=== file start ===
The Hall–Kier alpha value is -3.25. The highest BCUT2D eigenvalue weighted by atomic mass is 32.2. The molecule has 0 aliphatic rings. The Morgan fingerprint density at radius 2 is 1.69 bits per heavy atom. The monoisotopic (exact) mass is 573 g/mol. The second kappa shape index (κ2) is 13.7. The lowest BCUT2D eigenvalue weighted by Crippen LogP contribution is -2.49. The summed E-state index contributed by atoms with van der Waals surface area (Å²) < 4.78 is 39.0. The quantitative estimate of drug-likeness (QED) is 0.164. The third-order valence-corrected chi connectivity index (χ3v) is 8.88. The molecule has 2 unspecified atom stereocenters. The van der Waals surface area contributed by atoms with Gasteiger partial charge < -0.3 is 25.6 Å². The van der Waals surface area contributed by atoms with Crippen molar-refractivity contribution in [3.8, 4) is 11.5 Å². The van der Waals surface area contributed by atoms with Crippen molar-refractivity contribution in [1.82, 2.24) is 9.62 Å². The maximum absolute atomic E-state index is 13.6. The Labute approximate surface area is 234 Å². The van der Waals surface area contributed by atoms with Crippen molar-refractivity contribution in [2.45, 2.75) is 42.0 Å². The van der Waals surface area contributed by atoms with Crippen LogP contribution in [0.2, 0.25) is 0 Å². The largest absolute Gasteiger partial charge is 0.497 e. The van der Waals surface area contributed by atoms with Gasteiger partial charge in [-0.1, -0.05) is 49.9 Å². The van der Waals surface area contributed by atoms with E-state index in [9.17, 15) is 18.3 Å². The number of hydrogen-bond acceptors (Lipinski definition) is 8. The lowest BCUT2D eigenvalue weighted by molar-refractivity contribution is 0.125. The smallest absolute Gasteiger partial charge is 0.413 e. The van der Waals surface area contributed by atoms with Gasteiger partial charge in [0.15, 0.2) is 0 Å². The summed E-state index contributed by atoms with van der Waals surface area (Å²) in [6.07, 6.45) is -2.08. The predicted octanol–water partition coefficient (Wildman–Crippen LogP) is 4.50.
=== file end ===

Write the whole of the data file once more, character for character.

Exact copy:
The Hall–Kier alpha value is -3.25. The highest BCUT2D eigenvalue weighted by atomic mass is 32.2. The molecule has 0 aliphatic rings. The Morgan fingerprint density at radius 2 is 1.69 bits per heavy atom. The monoisotopic (exact) mass is 573 g/mol. The second kappa shape index (κ2) is 13.7. The lowest BCUT2D eigenvalue weighted by Crippen LogP contribution is -2.49. The summed E-state index contributed by atoms with van der Waals surface area (Å²) < 4.78 is 39.0. The quantitative estimate of drug-likeness (QED) is 0.164. The third-order valence-corrected chi connectivity index (χ3v) is 8.88. The molecule has 2 unspecified atom stereocenters. The van der Waals surface area contributed by atoms with Gasteiger partial charge < -0.3 is 25.6 Å². The van der Waals surface area contributed by atoms with Crippen molar-refractivity contribution in [3.8, 4) is 11.5 Å². The van der Waals surface area contributed by atoms with Crippen molar-refractivity contribution in [1.82, 2.24) is 9.62 Å². The maximum absolute atomic E-state index is 13.6. The Labute approximate surface area is 234 Å². The van der Waals surface area contributed by atoms with Crippen molar-refractivity contribution in [2.45, 2.75) is 42.0 Å². The van der Waals surface area contributed by atoms with Crippen LogP contribution in [0.2, 0.25) is 0 Å². The largest absolute Gasteiger partial charge is 0.497 e. The van der Waals surface area contributed by atoms with Gasteiger partial charge in [-0.1, -0.05) is 49.9 Å². The van der Waals surface area contributed by atoms with E-state index in [9.17, 15) is 18.3 Å². The number of hydrogen-bond acceptors (Lipinski definition) is 8. The lowest BCUT2D eigenvalue weighted by molar-refractivity contribution is 0.125. The smallest absolute Gasteiger partial charge is 0.413 e. The van der Waals surface area contributed by atoms with Gasteiger partial charge in [0.15, 0.2) is 0 Å². The summed E-state index contributed by atoms with van der Waals surface area (Å²) in [6.07, 6.45) is -2.08. The predicted octanol–water partition coefficient (Wildman–Crippen LogP) is 4.50.